Faith-Based Law School Accredited for N.B.


The New Brunswick Law Society (LSNB) has voted to accredit a controversial law school proposed in B.C.

The New Brunswick lawyers voted 14 to 5 on Friday to accredit graduates of Trinity Western University (TWU)’s proposed law school to practice in the province. LSNB received 96 written submissions for its June 27 meeting.

“The council always will recognize both religious freedoms and the right to sexual orientation without discrimination,” John Malone, LSNB president, said after the decision. “No matter which law school they graduate from, all articled students complete Law Society training and evaluation. This includes the core aspects of professional responsibility, including non-discrimination.”

‘Democracy,’ Not Discrimination

In a statement after the decision, TWU president Bob Kuhn said “Evangelical Christianity is an important part of the Canadian cultural mosaic” and that “In a free and democratic society the faith of TWU graduates cannot preclude them from practicing law.”

The Langley, B.C. faith-based school has its students sign a controversial “community covenant” related to sexual and other behaviour.

That covenant is being challenged in court cases across the country; TWU is challenging decisions made by the Law Society of Upper Canada (LSUC) and the Nova Scotia Barrister Society, not to accredit the school if the covenant stands.

On April 14, a petitioner represented by Toronto lawyer Clayton Ruby (an ex-officio LSUC bencher) commenced a lawsuit against the B.C. Education Ministry, to challenge the B.C. government’s approval.

Accreditation Decisions Differ

A group that represents gay and lesbian students in New Brunswick sees the accreditation decision as a backward step. Ted Flett told CBC that “A covenant by a university that discriminates against gays and lesbians and does not allow them to be their authentic self — that crosses the line of appropriate conduct.”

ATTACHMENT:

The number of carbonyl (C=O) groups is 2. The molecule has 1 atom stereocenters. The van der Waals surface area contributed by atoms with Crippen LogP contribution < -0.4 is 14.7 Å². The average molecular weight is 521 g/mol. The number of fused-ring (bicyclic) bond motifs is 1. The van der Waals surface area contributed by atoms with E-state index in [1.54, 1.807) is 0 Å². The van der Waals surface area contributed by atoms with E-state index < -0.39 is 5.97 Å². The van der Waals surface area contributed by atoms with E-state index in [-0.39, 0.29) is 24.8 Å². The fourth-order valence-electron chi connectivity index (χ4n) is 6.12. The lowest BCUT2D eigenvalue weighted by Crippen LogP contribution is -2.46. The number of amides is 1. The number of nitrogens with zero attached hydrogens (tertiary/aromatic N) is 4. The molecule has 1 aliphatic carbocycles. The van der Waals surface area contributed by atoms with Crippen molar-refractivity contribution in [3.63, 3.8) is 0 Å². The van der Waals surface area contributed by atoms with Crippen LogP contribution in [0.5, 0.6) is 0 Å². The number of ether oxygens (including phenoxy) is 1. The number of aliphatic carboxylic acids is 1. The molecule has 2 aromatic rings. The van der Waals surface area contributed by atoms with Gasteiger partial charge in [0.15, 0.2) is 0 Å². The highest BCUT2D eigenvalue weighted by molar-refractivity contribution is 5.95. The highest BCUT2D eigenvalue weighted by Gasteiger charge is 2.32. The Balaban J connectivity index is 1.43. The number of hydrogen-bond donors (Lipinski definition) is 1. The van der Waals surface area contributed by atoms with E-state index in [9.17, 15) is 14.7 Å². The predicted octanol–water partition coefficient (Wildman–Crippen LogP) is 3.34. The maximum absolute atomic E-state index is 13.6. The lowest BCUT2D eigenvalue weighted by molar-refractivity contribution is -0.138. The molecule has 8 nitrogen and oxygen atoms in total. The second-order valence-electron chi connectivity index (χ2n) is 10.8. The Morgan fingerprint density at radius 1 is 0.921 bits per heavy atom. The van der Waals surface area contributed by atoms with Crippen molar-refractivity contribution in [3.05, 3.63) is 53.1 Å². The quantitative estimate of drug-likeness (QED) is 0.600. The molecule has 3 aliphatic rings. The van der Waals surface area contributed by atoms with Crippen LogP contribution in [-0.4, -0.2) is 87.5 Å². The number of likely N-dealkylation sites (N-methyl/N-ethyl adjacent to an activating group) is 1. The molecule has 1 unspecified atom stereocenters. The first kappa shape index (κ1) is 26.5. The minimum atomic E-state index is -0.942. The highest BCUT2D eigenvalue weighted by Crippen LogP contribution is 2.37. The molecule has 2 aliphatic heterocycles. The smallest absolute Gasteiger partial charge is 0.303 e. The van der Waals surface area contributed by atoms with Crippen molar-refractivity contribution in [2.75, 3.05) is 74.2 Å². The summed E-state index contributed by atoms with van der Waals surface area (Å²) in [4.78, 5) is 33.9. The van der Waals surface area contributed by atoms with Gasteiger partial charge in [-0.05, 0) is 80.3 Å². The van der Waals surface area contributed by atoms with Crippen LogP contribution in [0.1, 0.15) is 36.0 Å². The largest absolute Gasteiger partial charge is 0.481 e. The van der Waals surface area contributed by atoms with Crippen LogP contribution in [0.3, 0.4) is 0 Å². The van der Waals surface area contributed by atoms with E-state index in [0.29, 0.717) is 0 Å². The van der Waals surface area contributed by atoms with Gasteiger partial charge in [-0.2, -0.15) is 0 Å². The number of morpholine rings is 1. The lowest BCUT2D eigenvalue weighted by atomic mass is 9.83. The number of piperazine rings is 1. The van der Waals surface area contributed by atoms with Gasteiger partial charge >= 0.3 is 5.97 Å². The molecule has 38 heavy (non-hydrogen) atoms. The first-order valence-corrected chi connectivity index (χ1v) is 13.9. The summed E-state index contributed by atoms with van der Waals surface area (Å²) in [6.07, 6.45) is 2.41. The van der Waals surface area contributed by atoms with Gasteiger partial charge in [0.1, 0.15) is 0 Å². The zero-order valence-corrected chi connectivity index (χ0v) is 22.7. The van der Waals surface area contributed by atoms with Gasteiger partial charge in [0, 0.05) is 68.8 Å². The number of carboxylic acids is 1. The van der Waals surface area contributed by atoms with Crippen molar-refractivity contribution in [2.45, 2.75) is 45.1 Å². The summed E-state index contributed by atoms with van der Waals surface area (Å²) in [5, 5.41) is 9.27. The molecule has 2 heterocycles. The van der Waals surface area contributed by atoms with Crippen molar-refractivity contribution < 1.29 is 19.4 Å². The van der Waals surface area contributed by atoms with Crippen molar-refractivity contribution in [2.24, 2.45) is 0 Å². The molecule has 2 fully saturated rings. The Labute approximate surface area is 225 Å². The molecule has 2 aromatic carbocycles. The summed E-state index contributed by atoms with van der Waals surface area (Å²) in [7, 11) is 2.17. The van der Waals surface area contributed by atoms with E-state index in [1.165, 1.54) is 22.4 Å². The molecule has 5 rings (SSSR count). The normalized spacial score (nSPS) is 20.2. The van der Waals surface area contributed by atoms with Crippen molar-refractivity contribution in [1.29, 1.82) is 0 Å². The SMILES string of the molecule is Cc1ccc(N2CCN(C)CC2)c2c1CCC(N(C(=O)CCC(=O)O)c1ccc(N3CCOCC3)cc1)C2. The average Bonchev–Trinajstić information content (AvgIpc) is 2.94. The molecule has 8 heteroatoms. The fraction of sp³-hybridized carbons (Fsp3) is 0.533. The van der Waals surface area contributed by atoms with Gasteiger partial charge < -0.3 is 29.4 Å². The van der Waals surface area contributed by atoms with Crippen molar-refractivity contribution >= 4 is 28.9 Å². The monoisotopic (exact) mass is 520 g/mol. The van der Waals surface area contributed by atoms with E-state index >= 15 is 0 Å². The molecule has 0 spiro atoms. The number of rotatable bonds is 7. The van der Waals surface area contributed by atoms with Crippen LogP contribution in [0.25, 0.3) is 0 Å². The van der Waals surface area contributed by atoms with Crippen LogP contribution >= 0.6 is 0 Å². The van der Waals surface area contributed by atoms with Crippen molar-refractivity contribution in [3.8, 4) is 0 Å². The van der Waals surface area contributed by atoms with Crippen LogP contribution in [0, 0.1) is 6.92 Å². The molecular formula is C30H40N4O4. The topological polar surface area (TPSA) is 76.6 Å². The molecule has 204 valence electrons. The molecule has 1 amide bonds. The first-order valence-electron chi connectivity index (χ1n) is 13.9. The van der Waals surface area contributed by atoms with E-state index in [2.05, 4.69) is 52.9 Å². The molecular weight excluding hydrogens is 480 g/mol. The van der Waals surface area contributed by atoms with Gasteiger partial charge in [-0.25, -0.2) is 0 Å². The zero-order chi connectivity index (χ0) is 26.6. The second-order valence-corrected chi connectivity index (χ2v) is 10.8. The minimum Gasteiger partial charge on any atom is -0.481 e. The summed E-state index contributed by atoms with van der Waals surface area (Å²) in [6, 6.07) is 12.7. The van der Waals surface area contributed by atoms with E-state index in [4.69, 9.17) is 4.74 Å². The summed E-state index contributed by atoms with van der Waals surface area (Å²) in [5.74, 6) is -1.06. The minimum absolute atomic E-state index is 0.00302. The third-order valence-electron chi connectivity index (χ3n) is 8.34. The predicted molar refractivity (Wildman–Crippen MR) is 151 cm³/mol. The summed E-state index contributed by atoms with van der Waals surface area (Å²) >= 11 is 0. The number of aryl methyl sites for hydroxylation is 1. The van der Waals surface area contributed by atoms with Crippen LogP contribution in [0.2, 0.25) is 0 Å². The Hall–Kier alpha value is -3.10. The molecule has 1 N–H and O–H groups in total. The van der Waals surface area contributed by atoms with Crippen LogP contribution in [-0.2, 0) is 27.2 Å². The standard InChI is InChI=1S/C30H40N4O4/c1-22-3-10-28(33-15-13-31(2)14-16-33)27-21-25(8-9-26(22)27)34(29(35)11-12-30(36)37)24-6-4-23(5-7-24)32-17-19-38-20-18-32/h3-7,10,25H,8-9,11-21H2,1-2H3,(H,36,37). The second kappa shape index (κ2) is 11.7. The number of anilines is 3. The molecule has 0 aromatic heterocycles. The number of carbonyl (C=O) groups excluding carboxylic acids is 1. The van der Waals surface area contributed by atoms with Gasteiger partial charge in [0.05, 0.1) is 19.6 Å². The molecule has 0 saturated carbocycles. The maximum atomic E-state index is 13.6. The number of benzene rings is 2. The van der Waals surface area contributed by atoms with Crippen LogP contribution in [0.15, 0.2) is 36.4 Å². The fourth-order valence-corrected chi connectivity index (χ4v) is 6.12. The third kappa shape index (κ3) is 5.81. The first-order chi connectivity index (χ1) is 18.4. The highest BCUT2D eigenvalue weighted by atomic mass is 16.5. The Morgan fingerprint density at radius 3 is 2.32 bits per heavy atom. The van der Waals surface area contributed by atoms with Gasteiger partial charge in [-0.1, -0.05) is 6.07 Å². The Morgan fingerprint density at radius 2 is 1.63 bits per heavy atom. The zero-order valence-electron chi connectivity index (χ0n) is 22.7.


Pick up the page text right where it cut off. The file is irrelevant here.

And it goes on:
In April, LSUC voted 28–21 against accrediting TWU School of Law graduates to article or practise in Ontario.

Alberta, Saskatchewan, P.E.I., and Nunavut law societies have voted in favour of accreditation. Federation of Law Societies of Canada gave its preliminary approval last year. The Law Society of Newfoundland and Labrador and the law society in Manitoba have deferred their accreditation decisions.

Symbolic Motions, Deferrals

The B.C. Law Society voted in favour of accreditation, but a large majority of lawyers in the province voted in June to rescind that decision. The resolution directing that “Trinity Western University is not an approved faculty of law” is largely symbolic.

In Newfoundland, LSNL had said that it considers accreditation to be a moot question. “No public interest reason to exclude future graduates of TWU’s law school program from admission to provincial bar admission programs,” its Approval Committee found.

Past-LSUC Treasurer Tom Conway, who oversaw two days of public debate on TWU accreditation, told SCOPE that he expects the issue to be decided by the Supreme Court of Canada.

Trinity Western’s School of Law is moving forward with plans to open the first faith-based law school in Canada in 2016.

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